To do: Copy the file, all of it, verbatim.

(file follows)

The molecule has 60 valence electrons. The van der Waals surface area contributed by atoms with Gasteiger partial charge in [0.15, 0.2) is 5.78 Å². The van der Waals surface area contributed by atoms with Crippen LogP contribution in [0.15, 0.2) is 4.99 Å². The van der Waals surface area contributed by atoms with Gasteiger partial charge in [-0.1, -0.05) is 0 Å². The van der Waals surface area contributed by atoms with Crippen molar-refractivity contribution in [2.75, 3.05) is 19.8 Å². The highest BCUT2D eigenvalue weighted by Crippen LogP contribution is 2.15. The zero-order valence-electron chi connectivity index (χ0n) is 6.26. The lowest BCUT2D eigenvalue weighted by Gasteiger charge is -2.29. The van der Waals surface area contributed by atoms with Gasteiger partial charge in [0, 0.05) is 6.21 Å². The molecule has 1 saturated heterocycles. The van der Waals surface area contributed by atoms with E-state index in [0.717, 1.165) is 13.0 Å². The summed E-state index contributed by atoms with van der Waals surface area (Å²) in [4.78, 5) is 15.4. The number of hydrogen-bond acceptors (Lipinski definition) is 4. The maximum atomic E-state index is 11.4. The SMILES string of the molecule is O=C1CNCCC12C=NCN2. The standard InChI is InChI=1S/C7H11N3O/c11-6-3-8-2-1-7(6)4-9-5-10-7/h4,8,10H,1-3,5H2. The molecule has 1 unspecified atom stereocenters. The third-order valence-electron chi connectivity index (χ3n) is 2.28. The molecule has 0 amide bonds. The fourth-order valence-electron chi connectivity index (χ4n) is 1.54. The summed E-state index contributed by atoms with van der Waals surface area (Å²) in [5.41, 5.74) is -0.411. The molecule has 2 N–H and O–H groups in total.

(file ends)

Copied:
The molecule has 60 valence electrons. The van der Waals surface area contributed by atoms with Gasteiger partial charge in [0.15, 0.2) is 5.78 Å². The van der Waals surface area contributed by atoms with Crippen LogP contribution in [0.15, 0.2) is 4.99 Å². The van der Waals surface area contributed by atoms with Gasteiger partial charge in [-0.1, -0.05) is 0 Å². The van der Waals surface area contributed by atoms with Crippen molar-refractivity contribution in [2.75, 3.05) is 19.8 Å². The highest BCUT2D eigenvalue weighted by Crippen LogP contribution is 2.15. The zero-order valence-electron chi connectivity index (χ0n) is 6.26. The lowest BCUT2D eigenvalue weighted by Gasteiger charge is -2.29. The van der Waals surface area contributed by atoms with Gasteiger partial charge in [0, 0.05) is 6.21 Å². The molecule has 1 saturated heterocycles. The van der Waals surface area contributed by atoms with E-state index in [0.717, 1.165) is 13.0 Å². The summed E-state index contributed by atoms with van der Waals surface area (Å²) in [4.78, 5) is 15.4. The number of hydrogen-bond acceptors (Lipinski definition) is 4. The maximum atomic E-state index is 11.4. The SMILES string of the molecule is O=C1CNCCC12C=NCN2. The standard InChI is InChI=1S/C7H11N3O/c11-6-3-8-2-1-7(6)4-9-5-10-7/h4,8,10H,1-3,5H2. The molecule has 1 unspecified atom stereocenters. The third-order valence-electron chi connectivity index (χ3n) is 2.28. The molecule has 0 amide bonds. The fourth-order valence-electron chi connectivity index (χ4n) is 1.54. The summed E-state index contributed by atoms with van der Waals surface area (Å²) in [5.41, 5.74) is -0.411. The molecule has 2 N–H and O–H groups in total.